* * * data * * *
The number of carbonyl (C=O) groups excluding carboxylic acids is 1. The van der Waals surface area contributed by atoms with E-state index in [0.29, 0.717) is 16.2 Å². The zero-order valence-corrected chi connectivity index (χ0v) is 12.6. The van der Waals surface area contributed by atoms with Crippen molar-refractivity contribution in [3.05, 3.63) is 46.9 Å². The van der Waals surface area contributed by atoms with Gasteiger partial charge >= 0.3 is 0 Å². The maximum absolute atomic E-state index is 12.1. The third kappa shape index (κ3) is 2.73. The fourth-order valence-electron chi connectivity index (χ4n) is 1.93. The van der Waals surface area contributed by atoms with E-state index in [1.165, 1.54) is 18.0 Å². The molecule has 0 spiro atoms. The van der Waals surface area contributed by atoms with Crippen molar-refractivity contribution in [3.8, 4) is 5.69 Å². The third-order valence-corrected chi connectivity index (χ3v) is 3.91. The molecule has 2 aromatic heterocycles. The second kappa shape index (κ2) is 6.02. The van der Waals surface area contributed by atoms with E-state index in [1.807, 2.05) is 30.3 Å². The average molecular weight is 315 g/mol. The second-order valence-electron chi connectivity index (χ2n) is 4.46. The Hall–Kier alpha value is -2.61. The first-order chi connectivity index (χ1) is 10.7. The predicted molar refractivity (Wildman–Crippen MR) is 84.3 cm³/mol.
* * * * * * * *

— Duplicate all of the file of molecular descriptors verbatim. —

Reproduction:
The number of carbonyl (C=O) groups excluding carboxylic acids is 1. The van der Waals surface area contributed by atoms with E-state index in [0.29, 0.717) is 16.2 Å². The zero-order valence-corrected chi connectivity index (χ0v) is 12.6. The van der Waals surface area contributed by atoms with Crippen molar-refractivity contribution in [3.05, 3.63) is 46.9 Å². The van der Waals surface area contributed by atoms with Gasteiger partial charge >= 0.3 is 0 Å². The maximum absolute atomic E-state index is 12.1. The third kappa shape index (κ3) is 2.73. The fourth-order valence-electron chi connectivity index (χ4n) is 1.93. The van der Waals surface area contributed by atoms with E-state index in [1.165, 1.54) is 18.0 Å². The molecule has 0 spiro atoms. The van der Waals surface area contributed by atoms with Crippen molar-refractivity contribution in [3.8, 4) is 5.69 Å². The third-order valence-corrected chi connectivity index (χ3v) is 3.91. The molecule has 2 aromatic heterocycles. The second kappa shape index (κ2) is 6.02. The van der Waals surface area contributed by atoms with E-state index in [1.807, 2.05) is 30.3 Å². The average molecular weight is 315 g/mol. The second-order valence-electron chi connectivity index (χ2n) is 4.46. The Hall–Kier alpha value is -2.61. The first-order chi connectivity index (χ1) is 10.7. The predicted molar refractivity (Wildman–Crippen MR) is 84.3 cm³/mol.